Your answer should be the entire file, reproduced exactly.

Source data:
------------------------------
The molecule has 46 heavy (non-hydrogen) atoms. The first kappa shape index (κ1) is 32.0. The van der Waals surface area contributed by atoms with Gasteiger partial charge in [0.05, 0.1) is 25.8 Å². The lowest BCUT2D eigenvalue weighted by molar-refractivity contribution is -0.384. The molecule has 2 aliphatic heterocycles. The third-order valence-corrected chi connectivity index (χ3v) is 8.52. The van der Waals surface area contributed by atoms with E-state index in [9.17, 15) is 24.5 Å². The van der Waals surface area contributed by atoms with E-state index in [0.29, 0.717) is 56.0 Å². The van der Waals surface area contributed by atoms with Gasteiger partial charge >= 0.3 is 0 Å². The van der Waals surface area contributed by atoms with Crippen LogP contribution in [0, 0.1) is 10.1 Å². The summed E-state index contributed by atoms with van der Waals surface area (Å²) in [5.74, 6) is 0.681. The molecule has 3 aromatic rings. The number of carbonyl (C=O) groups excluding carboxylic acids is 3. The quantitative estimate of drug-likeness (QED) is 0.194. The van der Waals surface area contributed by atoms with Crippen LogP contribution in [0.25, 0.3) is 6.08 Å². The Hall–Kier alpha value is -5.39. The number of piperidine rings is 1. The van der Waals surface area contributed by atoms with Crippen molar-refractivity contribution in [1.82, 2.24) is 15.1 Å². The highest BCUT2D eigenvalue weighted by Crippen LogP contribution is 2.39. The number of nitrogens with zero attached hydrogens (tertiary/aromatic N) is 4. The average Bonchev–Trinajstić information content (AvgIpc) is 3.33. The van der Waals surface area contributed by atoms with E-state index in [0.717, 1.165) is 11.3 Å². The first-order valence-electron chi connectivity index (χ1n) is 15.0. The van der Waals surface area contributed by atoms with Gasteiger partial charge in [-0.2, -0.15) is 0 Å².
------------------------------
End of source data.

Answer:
The molecule has 46 heavy (non-hydrogen) atoms. The first kappa shape index (κ1) is 32.0. The van der Waals surface area contributed by atoms with Gasteiger partial charge in [0.05, 0.1) is 25.8 Å². The lowest BCUT2D eigenvalue weighted by molar-refractivity contribution is -0.384. The molecule has 2 aliphatic heterocycles. The third-order valence-corrected chi connectivity index (χ3v) is 8.52. The van der Waals surface area contributed by atoms with E-state index in [9.17, 15) is 24.5 Å². The van der Waals surface area contributed by atoms with E-state index in [0.29, 0.717) is 56.0 Å². The van der Waals surface area contributed by atoms with Gasteiger partial charge >= 0.3 is 0 Å². The van der Waals surface area contributed by atoms with Crippen LogP contribution in [0, 0.1) is 10.1 Å². The summed E-state index contributed by atoms with van der Waals surface area (Å²) in [5.74, 6) is 0.681. The molecule has 3 aromatic rings. The number of carbonyl (C=O) groups excluding carboxylic acids is 3. The quantitative estimate of drug-likeness (QED) is 0.194. The van der Waals surface area contributed by atoms with Crippen LogP contribution in [0.25, 0.3) is 6.08 Å². The Hall–Kier alpha value is -5.39. The number of piperidine rings is 1. The van der Waals surface area contributed by atoms with Crippen molar-refractivity contribution in [1.82, 2.24) is 15.1 Å². The highest BCUT2D eigenvalue weighted by Crippen LogP contribution is 2.39. The number of nitrogens with zero attached hydrogens (tertiary/aromatic N) is 4. The average Bonchev–Trinajstić information content (AvgIpc) is 3.33. The van der Waals surface area contributed by atoms with E-state index in [0.717, 1.165) is 11.3 Å². The first-order valence-electron chi connectivity index (χ1n) is 15.0. The van der Waals surface area contributed by atoms with Gasteiger partial charge in [-0.2, -0.15) is 0 Å².